By Bob Vazquez, Assistant Athletic Director (Media Relations)
Northridge, Calif. – Stand around greatness and you will always learn something special.
Near the sports information bureau at Cal State Northridge is the office of Quincy Watts, a first-year Matador assistant track & field coach. Watts bleeds Trojan Cardinal & Gold. A friendly hello is often met with a raise of his right fist, a smile and the proud sound of "Fight On, USC."
Watts always enjoys the friendly banter about the merits of Trojan sports compared to other great Pacific-12 schools including Stanford and UCLA. Watts calmly listens, and then simply reels off some of the great moments in Trojan sports history including some of his exploits as the greatest 400 meter runner (1989-92) in USC history and his memories as a wide receiver on the Trojan football team in 1990.
On this one particular day, Watts casually mentions he will be extremely busy next Saturday night. Dinner plans are on the agenda and his fellow diners will include Clarence Davis (one of USC's all-time great running backs), Keyshawn Johnson (one of the most prolific wide receivers in USC annals), Randy Johnson (A future major league Hall of Famer pitcher from USC), Tony Boselli (a two-time USC All-American offensive lineman and a future NFL Hall of Famer), Lindsay Benko Mintenko (a 21-time USC All-American swimmer), Brian Ivie (a USC volleyball player and the most dominant men's player of his era) and Tina Thompson (one of the world's greatest women's basketball players).
That's a pretty impressive dinner list. Hey Quincy, what's the occasion?
Seventeen Trojan luminaries, including Watts, will be honored as the tenth class of USC's Athletic Hall of Fame at an induction dinner on May 12 at USC's Galen Center.
Watts' accomplishments deserve entry into the USC Hall of Fame. The four-year (1989-92) letterman won the 1992 NCAA 400 meters in a meet record time of 44.00 and also ran the anchor leg on the USC school-record 1,600 meter relay team that placed second (3:00.58).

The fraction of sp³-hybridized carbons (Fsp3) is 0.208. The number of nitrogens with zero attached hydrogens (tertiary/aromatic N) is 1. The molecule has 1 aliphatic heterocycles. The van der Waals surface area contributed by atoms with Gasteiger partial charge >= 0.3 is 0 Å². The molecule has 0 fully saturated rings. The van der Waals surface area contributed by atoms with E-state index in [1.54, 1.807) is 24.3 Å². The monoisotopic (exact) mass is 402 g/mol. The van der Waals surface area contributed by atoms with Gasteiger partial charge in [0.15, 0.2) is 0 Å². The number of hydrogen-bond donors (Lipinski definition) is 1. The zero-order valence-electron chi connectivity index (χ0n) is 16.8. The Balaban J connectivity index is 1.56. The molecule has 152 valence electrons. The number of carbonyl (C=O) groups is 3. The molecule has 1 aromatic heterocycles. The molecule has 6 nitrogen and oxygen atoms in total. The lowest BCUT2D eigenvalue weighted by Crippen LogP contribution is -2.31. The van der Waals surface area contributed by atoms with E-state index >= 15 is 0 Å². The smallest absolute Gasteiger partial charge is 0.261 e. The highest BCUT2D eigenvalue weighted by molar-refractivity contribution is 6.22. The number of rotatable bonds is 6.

Watts continued his 1992 season by winning gold medals at the Barcelona Olympics in the 400 meters (an Olympic and still-standing USC record time of 43.50) and in the 1,600 meter relay in a world record time of 2:55.74.
"It was one of the greatest feelings in the world," recalls Watts after crossing the finish line to win the gold medal in the 400 meters. "You're standing on the (gold medal) podium, the national anthem is being played, and you wonder 'how did I get here?'"
Watts was ranked in the world Top 10 in the 400 meters for four consecutive years (1991-94), including #1 in 1992. As a member of the United States 1,600 meter relay team at the World Championships, Watts helped the U.S. to a silver medal in 1991 and a gold medal in 1993 in world record time.
Watts arrived at USC as a specialist in the 100 and 200 meter dashes from Taft High School in Woodland Hills. But injuries dogged him during his early years at USC. But the Trojan coaches continued to have faith in Watts' potential and Watts would eventually become a 400 meter runner by the time he reached his senior season.
His athletic exploits have earned Watts a well-deserved spot in the Trojan Hall of Fame.
"You definitely appreciate the great USC athletes who have come before you and have set the bar high," said Watts. "When you say your going to be a Trojan for life, it's for real."
Matador Memo …
Quincy Watts is one of four Olympic gold medalists who are now coaching at Cal State Northridge … Jeff Stork, CSUN head women's volleyball coach, was the starting setter on the 1988 U.S. Olympic volleyball team that captured the gold medal … Stork will be inducted into the Volleyball Hall of Fame in October, 2012 ... Tairia Flowers (head women's softball coach) and Natasha Watley (volunteer assistant softball coach) were members of the 2004 United States softball team that captured the gold medal in historic fashion … The 2004 U.S. softball team was anointed as the "Real Dream Team" on the cover of Sports Illustrated and their performance will go down in history as one of the most dominant ever in Olympic Games history … Stork, Flowers and Watley have all been nominated into the U.S. Olympic Hall of Fame.